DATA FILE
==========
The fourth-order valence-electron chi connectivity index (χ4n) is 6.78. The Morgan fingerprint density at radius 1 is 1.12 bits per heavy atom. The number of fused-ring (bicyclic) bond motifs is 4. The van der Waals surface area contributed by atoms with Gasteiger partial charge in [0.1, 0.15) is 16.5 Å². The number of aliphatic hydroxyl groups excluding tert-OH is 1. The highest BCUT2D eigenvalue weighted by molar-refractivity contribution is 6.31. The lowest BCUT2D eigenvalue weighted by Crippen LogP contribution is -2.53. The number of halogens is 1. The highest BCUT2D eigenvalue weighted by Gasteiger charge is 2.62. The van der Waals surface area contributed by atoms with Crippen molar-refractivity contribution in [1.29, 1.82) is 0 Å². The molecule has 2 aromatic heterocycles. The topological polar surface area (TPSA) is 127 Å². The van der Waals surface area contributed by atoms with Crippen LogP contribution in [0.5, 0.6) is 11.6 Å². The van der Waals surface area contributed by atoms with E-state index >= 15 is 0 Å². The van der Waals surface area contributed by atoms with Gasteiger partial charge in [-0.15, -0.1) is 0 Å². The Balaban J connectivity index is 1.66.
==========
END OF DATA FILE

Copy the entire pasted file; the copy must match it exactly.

The fourth-order valence-electron chi connectivity index (χ4n) is 6.78. The Morgan fingerprint density at radius 1 is 1.12 bits per heavy atom. The number of fused-ring (bicyclic) bond motifs is 4. The van der Waals surface area contributed by atoms with Gasteiger partial charge in [0.1, 0.15) is 16.5 Å². The number of aliphatic hydroxyl groups excluding tert-OH is 1. The highest BCUT2D eigenvalue weighted by molar-refractivity contribution is 6.31. The lowest BCUT2D eigenvalue weighted by Crippen LogP contribution is -2.53. The number of halogens is 1. The highest BCUT2D eigenvalue weighted by Gasteiger charge is 2.62. The van der Waals surface area contributed by atoms with Crippen molar-refractivity contribution in [1.29, 1.82) is 0 Å². The molecule has 2 aromatic heterocycles. The topological polar surface area (TPSA) is 127 Å². The van der Waals surface area contributed by atoms with Crippen LogP contribution in [0.5, 0.6) is 11.6 Å². The van der Waals surface area contributed by atoms with E-state index >= 15 is 0 Å². The van der Waals surface area contributed by atoms with Gasteiger partial charge in [-0.15, -0.1) is 0 Å². The Balaban J connectivity index is 1.66.